That was the beginning of the Women’s Action Forum (WAF), an umbrella group of several women’s organisations that, from its inception in Karachi, evolved into Pakistan’s first full-fledged national women’s movement. Besides Najma Sadeque and Aban Marker, the first WAF working committee comprised Ghazala Rahman, Humaira Rahman and Farida Shaheed.
Meanwhile, the Fehmida Allah Bakhsh case had gone into appeal. Members of WAF made sure they were present in court for every hearing. Under growing national and international pressure, the conviction was finally overturned.
That was a small victory: the activists knew that a long battle lay ahead of them in their campaign against the General Zia’s discriminatory laws and the culture of misogyny he promoted under the guise of religion. Meetings were intense and spirited, remembers Sadeque. “We were young, we were very angry and often we felt very helpless.”
From the platform of WAF, they took up issues pertaining to women’s rights, held seminars, and voiced their demands. The Karachi Press Club, which then did not have the conservative bent it later acquired, was very supportive and offered its venue free of charge for their events.
Some incidents brought unlikely, albeit temporary, allies. Sadeque recalls that women from the Jamaat-i-Islami joined WAF when it called for a protest rally in support of a Christian nurse who was raped by a doctor at Karachi’s Civil Hospital. They even asked the activists for placards, some of which said, ‘How would you like to have a rapist for a doctor?’ This incident, she says, illustrated the fact that when diverse people come together on issues, some understanding can emerge along the way. “Unfortunately it doesn’t happen often enough because their men won’t allow it.”
A cadre of sympathetic women journalists wrote about the issues picked up by WAF. Her own beat — she was writing for The Star Weekend at the time — was women’s rights. In those days, when most politicians were either underground or in exile, WAF’s was often the only political voice on the landscape.
Sadeque had her own close encounter with the repressive forces holding sway in the country when she was called in for questioning by the police. She had just written about a baby who had been stoned to death by a mob in Karachi’s Old Golimar area on suspicion of being illegitimate. Her editor accompanied her to the station. The police officer questioned Sadeque — over and over again — to know the identity of her sources, which, of course, she refused to divulge knowing that would put them in harm’s way.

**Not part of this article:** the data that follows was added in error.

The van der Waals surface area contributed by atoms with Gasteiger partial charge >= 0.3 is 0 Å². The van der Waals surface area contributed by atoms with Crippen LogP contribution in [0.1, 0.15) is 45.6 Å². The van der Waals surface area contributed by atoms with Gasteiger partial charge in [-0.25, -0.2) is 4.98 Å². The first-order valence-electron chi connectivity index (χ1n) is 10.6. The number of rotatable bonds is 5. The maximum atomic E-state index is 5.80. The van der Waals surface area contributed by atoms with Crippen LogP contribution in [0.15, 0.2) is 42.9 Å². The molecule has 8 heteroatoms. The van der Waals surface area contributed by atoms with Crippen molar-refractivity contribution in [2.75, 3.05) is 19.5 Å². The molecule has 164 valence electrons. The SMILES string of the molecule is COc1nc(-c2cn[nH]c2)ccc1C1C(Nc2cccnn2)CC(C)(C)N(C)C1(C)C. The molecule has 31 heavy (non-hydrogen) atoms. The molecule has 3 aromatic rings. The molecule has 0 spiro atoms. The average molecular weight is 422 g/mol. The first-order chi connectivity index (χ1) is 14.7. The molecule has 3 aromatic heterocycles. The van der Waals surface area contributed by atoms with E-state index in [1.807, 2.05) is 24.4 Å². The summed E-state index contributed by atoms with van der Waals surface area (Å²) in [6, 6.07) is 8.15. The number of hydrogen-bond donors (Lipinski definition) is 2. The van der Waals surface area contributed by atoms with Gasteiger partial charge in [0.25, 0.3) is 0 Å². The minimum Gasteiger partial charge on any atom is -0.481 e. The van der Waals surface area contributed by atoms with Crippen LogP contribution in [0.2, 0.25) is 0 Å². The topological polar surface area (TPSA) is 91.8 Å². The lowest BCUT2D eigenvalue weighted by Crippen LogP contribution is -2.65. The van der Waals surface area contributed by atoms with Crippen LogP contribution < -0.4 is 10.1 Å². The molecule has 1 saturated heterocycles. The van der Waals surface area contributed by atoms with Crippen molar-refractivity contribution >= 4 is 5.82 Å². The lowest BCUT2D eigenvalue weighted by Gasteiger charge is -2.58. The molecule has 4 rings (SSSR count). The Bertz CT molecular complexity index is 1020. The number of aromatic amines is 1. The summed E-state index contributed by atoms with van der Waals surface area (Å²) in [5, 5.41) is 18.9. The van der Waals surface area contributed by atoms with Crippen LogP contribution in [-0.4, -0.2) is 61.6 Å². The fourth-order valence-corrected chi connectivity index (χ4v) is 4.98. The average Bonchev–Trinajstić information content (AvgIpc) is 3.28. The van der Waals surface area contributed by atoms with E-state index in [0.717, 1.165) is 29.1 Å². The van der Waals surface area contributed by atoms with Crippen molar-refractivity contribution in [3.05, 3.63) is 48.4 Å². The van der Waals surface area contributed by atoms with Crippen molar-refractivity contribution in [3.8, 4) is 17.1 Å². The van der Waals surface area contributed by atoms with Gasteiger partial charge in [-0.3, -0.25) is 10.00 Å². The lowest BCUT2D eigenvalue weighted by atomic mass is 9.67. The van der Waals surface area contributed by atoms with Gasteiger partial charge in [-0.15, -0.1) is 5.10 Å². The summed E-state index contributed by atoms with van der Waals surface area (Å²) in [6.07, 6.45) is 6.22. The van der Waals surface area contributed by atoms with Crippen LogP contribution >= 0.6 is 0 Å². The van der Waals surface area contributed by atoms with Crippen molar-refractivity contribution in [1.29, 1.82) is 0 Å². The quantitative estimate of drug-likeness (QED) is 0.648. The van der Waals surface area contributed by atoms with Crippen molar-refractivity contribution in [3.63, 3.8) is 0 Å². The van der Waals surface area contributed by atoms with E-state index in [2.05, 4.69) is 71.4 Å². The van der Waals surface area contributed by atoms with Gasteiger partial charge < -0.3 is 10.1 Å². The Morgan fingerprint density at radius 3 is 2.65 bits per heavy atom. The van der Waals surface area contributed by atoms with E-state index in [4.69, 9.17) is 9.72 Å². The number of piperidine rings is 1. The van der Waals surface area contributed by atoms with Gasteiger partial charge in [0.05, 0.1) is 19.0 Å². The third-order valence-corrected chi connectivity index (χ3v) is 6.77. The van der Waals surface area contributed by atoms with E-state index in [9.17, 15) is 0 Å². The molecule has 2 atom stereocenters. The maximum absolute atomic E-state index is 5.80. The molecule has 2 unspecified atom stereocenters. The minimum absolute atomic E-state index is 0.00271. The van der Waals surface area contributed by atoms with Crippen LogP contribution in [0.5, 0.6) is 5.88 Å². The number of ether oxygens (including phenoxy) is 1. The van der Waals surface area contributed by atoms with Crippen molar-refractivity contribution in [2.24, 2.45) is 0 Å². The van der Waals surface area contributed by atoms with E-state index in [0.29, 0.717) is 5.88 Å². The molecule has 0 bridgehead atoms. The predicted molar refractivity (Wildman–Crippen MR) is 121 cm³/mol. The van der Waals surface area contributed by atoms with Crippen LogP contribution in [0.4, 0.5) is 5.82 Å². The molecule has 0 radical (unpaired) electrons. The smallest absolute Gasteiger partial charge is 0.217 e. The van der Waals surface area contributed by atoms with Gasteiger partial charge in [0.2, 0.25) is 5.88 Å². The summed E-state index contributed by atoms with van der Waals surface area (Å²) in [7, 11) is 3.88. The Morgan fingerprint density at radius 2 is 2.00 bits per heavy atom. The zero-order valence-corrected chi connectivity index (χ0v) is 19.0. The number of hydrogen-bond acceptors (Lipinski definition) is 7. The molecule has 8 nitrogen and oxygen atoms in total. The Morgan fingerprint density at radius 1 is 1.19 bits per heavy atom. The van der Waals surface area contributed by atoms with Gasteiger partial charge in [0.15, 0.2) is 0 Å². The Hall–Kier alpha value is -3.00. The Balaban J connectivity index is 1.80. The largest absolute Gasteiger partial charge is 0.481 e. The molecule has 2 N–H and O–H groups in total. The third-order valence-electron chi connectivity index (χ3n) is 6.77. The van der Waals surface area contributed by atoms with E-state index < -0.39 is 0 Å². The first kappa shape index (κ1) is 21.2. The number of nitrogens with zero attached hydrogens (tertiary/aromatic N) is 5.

Next day a press statement appeared in all the newspapers (it was compulsory at the time to print every such statement) that the entire story was a fabrication and no such thing had ever happened. Sadeque was crushed. She thought she was discredited and her career as a journalist over. However, if the incident had shown her what the regime’s henchmen were capable of, it also showed her the support she could count on among friends and colleagues. The next week, Zohra Yusuf, her editor who had been present throughout her grilling at the hands of the police, wrote a report titled, Interrogation of a journalist. “And that,” says Sadeque, “saved the day for me!”
In 2001, she began working full-time with Shirkat Gah and, although she has continued to write, now describes herself as a “former journalist”. Sometimes she works on documentaries with her daughter, Deneb Sumbul, an independent filmmaker, on subjects that are close to her heart — women, and their relationship with the land and the environment.
Work commitments have also reduced her involvement with WAF. She mulls over the possibility of returning to it later this year. You get the feeling she’ll bring a renewed sense of purpose to her involvement — one that has been shaped by her experiences in the field talking to peasant women struggling to keep their heads above water in a manifestly unjust system. “Governments have learnt how to maintain a facade of being poor- or women-supportive,” she says, “such as through the creation of endless committees sans conclusion or action, without doing much about real problems.”